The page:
With the filing period now closed, it’s clear that the religious right is targeting another traditional Republican for defeat on the Texas State Board of Education. District 15 board incumbent Bob Craig, R-Lubbock, will be challenged in a March GOP primary that could further strengthen the far right’s control of the board.
Craig’s primary opponent is Randy Rives (no Web site yet), who served one term on the Ector County Independent School District Board of Trustees in Odessa. In 2005 and 2006, Rives pushed through approval of a deeply flawed high school Bible course, with the board choosing class materials from the National Council on Bible Curriculum in Public Schools. A Texas Freedom Network Education Fund report in 2005 revealed that the National Council’s sloppy curriculum was riddled with factual errors and promoted an almost exclusively fundamentalist Protestant interpretation of the Bible. After local parents sued, school district officials agreed to stop using the curriculum.
Rives also was a key player in having the local school board implement a strict abstinence-only policy on sex education classes in the district. Today Ector County is still struggling to bring down a teen pregnancy rate that is highest in the state and twice the national average.
Craig, a traditional Republican conservative, has been a consensus-seeker on the state board. Sure enough, that has earned him the bitter hostility of far-right extremists who oppose teaching about evolution in science classrooms and have repeatedly attacked curriculum recommendations made by teachers and academic experts (condemned by the far right as “radicals” and “educrats”).
No Democrat filed for the seat. Should Craig lose his bid for re-election to Rives, the state board could move even further to the right.
Let’s walk through the other races.
Democatic incumbent Rene Nuñez of El Paso faces no opposition in his primary race. He will face Republican Carlos “Charlie” Garza, an assistant principal in El Paso, in the November general election. Garza, who faces no GOP primary opponent, declares on his campaign Web site that he “will continue to stand strong for pro-life and pro-family values” and that “marriage is between one man and one woman.”
Democratic incumbent Rick Agosto has already announced that he won’t seek re-election to his seat. Agosto has often voted with the state board’s far-right faction. As a result, his replacement could be an important gain for board moderates. Michael Soto, a Trinity University literature professor in San Antonio, is the only candidate seeking the Democratic nomination for the seat. Soto has lined up support from, among others, former state board member Joe Bernal of San Antonio and Charles Butt of HEB.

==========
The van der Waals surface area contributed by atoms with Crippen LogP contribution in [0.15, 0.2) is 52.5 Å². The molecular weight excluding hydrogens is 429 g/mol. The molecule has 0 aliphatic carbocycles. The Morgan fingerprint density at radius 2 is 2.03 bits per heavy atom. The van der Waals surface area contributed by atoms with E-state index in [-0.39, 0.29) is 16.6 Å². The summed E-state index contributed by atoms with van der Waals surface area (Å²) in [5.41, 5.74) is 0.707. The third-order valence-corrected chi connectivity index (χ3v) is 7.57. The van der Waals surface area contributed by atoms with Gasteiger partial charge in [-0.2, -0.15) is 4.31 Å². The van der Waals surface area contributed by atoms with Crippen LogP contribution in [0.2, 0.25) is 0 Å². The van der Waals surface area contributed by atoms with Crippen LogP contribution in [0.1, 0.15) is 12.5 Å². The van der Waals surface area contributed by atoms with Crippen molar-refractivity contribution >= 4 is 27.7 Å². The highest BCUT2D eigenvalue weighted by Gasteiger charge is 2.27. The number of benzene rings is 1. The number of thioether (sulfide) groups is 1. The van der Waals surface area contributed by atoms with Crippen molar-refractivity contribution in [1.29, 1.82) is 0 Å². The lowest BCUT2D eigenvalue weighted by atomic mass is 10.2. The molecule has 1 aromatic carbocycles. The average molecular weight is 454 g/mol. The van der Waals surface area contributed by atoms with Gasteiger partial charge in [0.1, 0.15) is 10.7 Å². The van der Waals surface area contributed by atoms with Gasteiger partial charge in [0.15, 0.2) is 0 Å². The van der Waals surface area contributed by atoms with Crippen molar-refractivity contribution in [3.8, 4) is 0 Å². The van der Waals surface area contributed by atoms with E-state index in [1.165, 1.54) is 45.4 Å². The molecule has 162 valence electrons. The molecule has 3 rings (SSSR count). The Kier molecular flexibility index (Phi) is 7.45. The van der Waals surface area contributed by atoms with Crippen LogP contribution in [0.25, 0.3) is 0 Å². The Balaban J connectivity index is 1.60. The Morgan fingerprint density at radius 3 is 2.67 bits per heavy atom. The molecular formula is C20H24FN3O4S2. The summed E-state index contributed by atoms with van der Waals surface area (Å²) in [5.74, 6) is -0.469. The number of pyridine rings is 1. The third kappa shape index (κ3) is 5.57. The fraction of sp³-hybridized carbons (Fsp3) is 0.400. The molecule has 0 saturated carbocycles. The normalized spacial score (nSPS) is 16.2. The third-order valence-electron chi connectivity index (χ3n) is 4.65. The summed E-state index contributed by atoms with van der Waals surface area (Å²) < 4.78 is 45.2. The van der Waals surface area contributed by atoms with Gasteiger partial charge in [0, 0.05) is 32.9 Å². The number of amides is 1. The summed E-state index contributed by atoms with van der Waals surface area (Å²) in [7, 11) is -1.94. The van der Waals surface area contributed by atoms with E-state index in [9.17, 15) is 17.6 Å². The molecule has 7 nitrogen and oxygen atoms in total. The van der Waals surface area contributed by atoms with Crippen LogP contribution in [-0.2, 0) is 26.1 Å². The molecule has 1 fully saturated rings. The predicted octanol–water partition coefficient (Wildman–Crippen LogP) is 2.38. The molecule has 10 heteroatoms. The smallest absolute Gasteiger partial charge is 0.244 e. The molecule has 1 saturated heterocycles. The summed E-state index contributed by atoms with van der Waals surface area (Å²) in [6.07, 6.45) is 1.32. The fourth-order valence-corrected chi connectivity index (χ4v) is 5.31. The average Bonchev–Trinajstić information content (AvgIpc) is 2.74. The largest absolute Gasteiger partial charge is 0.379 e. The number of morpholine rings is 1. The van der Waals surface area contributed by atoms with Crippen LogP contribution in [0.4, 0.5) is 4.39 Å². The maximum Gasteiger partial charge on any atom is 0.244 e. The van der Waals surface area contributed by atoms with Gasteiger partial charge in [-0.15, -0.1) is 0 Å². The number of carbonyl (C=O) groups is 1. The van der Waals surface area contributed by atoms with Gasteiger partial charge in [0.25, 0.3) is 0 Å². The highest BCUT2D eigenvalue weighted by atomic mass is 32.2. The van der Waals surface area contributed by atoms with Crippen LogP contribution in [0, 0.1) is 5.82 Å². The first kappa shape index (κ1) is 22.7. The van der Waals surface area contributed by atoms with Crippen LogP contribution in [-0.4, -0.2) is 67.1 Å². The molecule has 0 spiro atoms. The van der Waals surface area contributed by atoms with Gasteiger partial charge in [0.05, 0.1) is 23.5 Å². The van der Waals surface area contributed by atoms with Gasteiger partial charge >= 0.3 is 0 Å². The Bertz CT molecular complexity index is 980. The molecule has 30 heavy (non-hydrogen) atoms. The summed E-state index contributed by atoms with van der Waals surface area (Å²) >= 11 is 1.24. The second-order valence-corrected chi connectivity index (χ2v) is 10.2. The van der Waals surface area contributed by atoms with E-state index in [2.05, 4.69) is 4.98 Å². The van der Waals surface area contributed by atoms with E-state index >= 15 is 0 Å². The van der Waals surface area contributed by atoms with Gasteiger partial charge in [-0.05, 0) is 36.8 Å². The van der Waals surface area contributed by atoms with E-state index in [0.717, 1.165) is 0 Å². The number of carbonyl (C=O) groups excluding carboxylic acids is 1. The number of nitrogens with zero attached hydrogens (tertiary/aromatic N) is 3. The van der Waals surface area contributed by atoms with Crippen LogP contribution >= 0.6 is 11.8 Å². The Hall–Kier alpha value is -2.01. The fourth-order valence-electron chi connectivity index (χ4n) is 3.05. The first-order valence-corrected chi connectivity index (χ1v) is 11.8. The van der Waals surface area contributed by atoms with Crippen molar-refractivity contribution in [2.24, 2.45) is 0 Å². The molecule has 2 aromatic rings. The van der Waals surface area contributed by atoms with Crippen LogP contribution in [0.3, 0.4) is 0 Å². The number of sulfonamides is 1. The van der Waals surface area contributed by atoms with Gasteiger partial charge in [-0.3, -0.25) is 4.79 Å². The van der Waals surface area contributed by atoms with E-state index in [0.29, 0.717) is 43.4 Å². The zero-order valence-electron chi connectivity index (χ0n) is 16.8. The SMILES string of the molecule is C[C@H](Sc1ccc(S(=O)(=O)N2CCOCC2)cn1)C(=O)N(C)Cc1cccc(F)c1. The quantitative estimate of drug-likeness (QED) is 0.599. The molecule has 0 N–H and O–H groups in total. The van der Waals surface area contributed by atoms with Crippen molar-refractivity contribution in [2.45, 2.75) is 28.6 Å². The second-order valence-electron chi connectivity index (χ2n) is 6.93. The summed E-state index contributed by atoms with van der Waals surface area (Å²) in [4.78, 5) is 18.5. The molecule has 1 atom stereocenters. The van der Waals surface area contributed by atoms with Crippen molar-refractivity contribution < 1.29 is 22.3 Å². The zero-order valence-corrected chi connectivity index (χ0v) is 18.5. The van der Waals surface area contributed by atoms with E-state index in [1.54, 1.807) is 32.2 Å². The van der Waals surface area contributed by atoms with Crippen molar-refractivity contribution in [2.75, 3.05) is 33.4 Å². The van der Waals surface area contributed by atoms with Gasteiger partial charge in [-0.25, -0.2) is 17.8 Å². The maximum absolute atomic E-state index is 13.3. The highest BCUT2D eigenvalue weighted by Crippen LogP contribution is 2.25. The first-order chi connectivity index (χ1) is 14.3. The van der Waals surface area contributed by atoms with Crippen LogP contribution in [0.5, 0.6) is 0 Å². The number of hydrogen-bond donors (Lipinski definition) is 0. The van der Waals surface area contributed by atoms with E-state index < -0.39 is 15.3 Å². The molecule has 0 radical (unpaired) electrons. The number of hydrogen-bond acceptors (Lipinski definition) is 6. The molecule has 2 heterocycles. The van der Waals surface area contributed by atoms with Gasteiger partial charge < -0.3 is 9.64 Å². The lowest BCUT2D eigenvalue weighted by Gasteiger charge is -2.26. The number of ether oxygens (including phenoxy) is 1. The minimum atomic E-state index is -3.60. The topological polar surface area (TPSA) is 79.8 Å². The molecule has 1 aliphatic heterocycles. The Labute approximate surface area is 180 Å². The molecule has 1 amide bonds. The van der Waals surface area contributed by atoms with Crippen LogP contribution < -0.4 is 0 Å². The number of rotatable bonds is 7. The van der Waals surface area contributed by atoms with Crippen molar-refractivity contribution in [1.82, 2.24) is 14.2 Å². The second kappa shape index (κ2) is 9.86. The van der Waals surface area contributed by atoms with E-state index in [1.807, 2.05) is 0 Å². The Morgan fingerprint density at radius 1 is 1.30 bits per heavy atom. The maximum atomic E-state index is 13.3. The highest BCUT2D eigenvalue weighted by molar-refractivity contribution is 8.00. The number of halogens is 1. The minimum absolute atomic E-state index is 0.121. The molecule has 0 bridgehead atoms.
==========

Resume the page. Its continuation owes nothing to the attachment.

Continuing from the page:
San Antonio residents Tony Cunningham, who described his occupation on his filing application as “politician,” and Joanie Muenzler, retired, face each other in the Republican primary. We have little information about either candidate at this time. District 3 trends strongly Democratic.
Incumbent Lawrence Allen Jr., D-Houston faces neither Democratic nor Republican opposition for re-election.
Incumbent Ken Mercer, R-San Antonio, faces a tough fight in his Republican primary against Tim Tuggey, an Austin attorney and past chair of San Antonio’s VIA Metropolitan Transit agency. Tuggey has the backing of a number of San Antonio heavyweights, including businessmen Red McCombs, Bartell Zachry and David Spencer. Mercer has been a reliable vote for the board’s far-right faction.
Four Democrats have filed for the District 5 seat. Rebecca Bell-Metereau is an English and film professor at Texas State University-San Marcos. Robert Bohmfalk is a mental health case manager from Seguin. Daniel Boone of Canyon Lake is a retired career Air Force officer and a professional psychologist who has taught at the university level. Josiah Ingalls is a machine operator in Austin.
Incumbent Don McLeroy, R-College, faces fellow Republican Thomas Ratliff, a governmental relations consultant from Mount Pleasant and son of the popular former state senator and acting lieutenant governor Bill Ratliff. McLeroy — a staunch creationist — served as board chair for nearly two years until May, when the Texas Senate refused to confirm his renomination to a second term to head the board.
Ratliff has already picked up a number of important endorsements, including support from two powerful Texas House committee chairmen: Jim Pitts, R-Waxahachie, who heads the Appropriations Committee, and Brian McCall, R-Plano, who chairs Calendars. In November he announced the backing of a list of PTA leaders from vote-rich Collin County as well.
No Democrat filed for the District 9 seat, which stretches from north of Dallas to around Bryan/College Station in East Central Texas.
Incumbent Cynthia Dunbar, R-Richmond, has announced that she will not seek re-election. Three Republicans will battle for the GOP nomination. Educator Marsha Farney is a prominent Georgetown Republican, but teacher Rebecca Osborne of Austin had been running for the seat even before Dunbar announced that she would step down. Dunbar recruited Brian Russell, an Austin member of the State Republican Executive Committee, as her replacement on the board. As we noted in December (see here and here), Russell shares Dunbar’s hard-right politics. In fact, he has been endorsed by other far-right state board members and leaders of assorted pressure groups.
Education consultant Judy Jennings of Austin is the only Democrat seeking the District 10 seat.